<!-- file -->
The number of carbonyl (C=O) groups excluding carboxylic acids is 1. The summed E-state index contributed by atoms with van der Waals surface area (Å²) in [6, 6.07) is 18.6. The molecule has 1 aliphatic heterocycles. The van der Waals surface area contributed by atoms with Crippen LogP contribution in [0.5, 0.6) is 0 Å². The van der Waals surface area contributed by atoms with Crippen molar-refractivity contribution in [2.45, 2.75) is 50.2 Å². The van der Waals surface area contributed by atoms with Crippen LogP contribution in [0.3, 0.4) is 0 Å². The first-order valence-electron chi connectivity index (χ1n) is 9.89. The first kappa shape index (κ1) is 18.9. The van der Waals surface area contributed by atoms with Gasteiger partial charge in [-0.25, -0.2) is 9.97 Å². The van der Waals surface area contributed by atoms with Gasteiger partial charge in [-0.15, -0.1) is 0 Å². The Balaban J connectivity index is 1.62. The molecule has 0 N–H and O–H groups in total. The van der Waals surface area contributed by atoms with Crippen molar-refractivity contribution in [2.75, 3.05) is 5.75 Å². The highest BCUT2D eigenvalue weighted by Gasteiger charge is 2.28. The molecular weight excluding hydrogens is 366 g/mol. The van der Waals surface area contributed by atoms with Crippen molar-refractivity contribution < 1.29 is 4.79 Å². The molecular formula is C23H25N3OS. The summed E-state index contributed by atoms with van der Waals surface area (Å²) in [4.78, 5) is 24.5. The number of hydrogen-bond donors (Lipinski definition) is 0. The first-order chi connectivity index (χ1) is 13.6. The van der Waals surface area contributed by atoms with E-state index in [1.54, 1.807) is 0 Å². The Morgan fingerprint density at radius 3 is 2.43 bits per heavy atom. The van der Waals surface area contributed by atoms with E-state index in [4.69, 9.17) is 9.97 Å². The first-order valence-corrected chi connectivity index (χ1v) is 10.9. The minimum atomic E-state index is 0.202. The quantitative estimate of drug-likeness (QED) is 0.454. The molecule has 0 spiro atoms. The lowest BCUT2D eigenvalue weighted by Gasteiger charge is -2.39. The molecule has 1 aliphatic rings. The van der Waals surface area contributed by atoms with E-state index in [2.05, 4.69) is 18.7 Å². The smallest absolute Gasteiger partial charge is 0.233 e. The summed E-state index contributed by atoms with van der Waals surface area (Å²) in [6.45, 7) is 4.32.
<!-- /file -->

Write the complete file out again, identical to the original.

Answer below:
The number of carbonyl (C=O) groups excluding carboxylic acids is 1. The summed E-state index contributed by atoms with van der Waals surface area (Å²) in [6, 6.07) is 18.6. The molecule has 1 aliphatic heterocycles. The van der Waals surface area contributed by atoms with Crippen LogP contribution in [0.5, 0.6) is 0 Å². The van der Waals surface area contributed by atoms with Crippen molar-refractivity contribution in [2.45, 2.75) is 50.2 Å². The van der Waals surface area contributed by atoms with Crippen LogP contribution in [0.3, 0.4) is 0 Å². The first-order valence-electron chi connectivity index (χ1n) is 9.89. The first kappa shape index (κ1) is 18.9. The van der Waals surface area contributed by atoms with Gasteiger partial charge in [-0.25, -0.2) is 9.97 Å². The van der Waals surface area contributed by atoms with Gasteiger partial charge in [-0.15, -0.1) is 0 Å². The Balaban J connectivity index is 1.62. The molecule has 0 N–H and O–H groups in total. The van der Waals surface area contributed by atoms with Crippen molar-refractivity contribution in [2.75, 3.05) is 5.75 Å². The highest BCUT2D eigenvalue weighted by Gasteiger charge is 2.28. The molecular weight excluding hydrogens is 366 g/mol. The van der Waals surface area contributed by atoms with Crippen molar-refractivity contribution < 1.29 is 4.79 Å². The molecular formula is C23H25N3OS. The summed E-state index contributed by atoms with van der Waals surface area (Å²) in [4.78, 5) is 24.5. The number of hydrogen-bond donors (Lipinski definition) is 0. The first-order chi connectivity index (χ1) is 13.6. The van der Waals surface area contributed by atoms with E-state index in [1.54, 1.807) is 0 Å². The Morgan fingerprint density at radius 3 is 2.43 bits per heavy atom. The van der Waals surface area contributed by atoms with E-state index in [4.69, 9.17) is 9.97 Å². The first-order valence-corrected chi connectivity index (χ1v) is 10.9. The minimum atomic E-state index is 0.202. The quantitative estimate of drug-likeness (QED) is 0.454. The molecule has 0 spiro atoms. The lowest BCUT2D eigenvalue weighted by Gasteiger charge is -2.39. The molecule has 1 aliphatic rings. The van der Waals surface area contributed by atoms with E-state index in [2.05, 4.69) is 18.7 Å². The smallest absolute Gasteiger partial charge is 0.233 e. The summed E-state index contributed by atoms with van der Waals surface area (Å²) in [6.45, 7) is 4.32.